Getting started

How to manage your domain online

nom de domaine user guide

A web portal at a domain name registrar is the part of the website where you’re logged in and can manage your domains. The idea of managing a domain in a web portal is that it’s simple and easy to do. When it comes to the essential functions of managing your domain, a registrar’s web portal is your one stop shop for all of them.

Renew, Transfer, Change Ownership

Your primary access point for managing is your registrar’s web portal. From here, you can see a list of domains that you can either perform individual actions on or update en masse. Here are the basic operations. Renew your domain to extend it another year or transfer your domain to change registrars or owners (sometimes this is a separate “owner change” operation).

Services attached to your domain name

Beyond these management tools, registrars offer several tools to connect your domain with the basic services you’ll need to make it work for you.

Many registrars offer additional services with domain name registration like free email, free SSL, free or discounted web hosting, and free DNS.

You might manage all of your services in the same web portal as your domains, or you might only manage your domain and have all of your services elsewhere.

Sometimes registrars will have a button or link in the web portal for easy configuration to particular popular services.

  • Website hosting: Probably the first thing you’ll think of setting up with your domain is website hosting. If you decide to manage the hosting yourself, you can purchase website hosting and follow the instructions from your hosting provider to link your domain to hosting. Or you might hire a third-party to build a website for you, in which case they will probably instruct you how to link your domain to your website
  • DNS: Either way, your hosting provider or the person building your website will ask you to change some DNS settings. You can either use your registrar’s DNS service or a third-party DNS service (like Cloudflare for example). Someone building your website might ask for full control over your DNS settings by asking you to switch to a particular DNS provider. In this case, you’ll need to update the domain’s name servers. Otherwise, if you use your registrar’s DNS, you’ll be asked to add a CNAME record, an A record, or both.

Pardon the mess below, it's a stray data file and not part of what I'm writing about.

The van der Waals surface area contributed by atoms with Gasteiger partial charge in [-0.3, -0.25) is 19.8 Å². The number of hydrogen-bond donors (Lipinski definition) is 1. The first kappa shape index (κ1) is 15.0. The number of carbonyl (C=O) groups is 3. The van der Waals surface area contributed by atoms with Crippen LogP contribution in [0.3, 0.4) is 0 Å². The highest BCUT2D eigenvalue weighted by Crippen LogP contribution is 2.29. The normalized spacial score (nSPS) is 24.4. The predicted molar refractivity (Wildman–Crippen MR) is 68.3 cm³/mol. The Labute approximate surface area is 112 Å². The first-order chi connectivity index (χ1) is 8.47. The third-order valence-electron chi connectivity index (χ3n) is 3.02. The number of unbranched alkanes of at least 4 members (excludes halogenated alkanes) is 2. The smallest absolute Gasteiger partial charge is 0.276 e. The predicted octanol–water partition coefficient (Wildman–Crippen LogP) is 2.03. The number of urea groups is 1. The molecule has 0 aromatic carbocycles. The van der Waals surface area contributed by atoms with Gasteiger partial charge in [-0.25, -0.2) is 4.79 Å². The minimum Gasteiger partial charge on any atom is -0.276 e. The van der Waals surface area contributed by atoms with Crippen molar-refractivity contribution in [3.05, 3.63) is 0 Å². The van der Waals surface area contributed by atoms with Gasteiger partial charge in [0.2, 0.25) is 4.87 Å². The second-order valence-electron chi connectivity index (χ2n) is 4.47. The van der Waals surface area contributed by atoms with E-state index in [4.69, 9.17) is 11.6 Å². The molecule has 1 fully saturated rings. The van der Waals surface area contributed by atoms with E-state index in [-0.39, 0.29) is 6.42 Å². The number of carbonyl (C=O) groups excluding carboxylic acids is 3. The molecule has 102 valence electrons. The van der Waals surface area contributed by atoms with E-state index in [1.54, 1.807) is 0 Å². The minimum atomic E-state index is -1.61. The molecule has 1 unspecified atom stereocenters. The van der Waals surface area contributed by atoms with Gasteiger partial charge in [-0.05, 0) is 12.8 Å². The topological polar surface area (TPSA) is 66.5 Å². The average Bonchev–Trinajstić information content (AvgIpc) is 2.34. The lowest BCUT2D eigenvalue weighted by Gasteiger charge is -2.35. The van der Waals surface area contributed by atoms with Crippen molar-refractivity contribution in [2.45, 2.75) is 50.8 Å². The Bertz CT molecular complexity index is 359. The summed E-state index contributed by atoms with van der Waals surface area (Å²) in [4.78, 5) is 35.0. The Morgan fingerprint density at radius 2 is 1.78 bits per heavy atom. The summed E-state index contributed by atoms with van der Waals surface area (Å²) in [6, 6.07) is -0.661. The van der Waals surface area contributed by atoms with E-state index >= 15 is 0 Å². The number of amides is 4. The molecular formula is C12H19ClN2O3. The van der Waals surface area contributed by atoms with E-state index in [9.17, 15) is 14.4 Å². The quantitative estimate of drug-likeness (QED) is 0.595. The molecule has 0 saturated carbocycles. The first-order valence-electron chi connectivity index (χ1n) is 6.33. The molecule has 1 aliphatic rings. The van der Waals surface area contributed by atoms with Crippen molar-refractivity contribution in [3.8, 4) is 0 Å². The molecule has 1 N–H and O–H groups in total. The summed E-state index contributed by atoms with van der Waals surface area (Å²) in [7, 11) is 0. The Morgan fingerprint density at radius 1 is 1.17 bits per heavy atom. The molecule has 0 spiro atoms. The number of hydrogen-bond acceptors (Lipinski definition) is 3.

• Email: Email services for your domain name are sometimes free, and sometimes cost extra. You can also purchase email services from Google Mail or Fastmail, to name two examples. This will also involve DNS modifications, but you’ll probably only receive instructions for updating the MX records. If you’ve changed your DNS servers to the ones your web developer uses, you’ll probably need to ask them to make the updates. Otherwise, you can make those changes yourself, either in your registrar’s web portal if you’re using your registrar’s DNS services, or at the third-party DNS provider you’re using.
  • SSL: An SSL or TLS certificate is what’s used to encrypt your website so that it’s secured with https:// at the front of the address. This is another service you might be able to manage in your registrar’s web portal and many registrars have a way to quickly and easily generate an SSL or TLS certificate in their web portals.

Whatever you need to do to manage your domain—whether you’re renewing, transferring, changing owner information or linking it to another service—your registrar’s web portal is the central point to do it. And while it’s recommended to secure all your online accounts, with the power that’s packed into your registrar’s web portal, it’s important as ever to choose a strong password, and instead of sharing logins, delegate access rights to your team through separate, individual accounts per person.

For added security, we recommend using two-factor authentication on your registrar login. Or better yet—install Universal Two-Factor (U2F).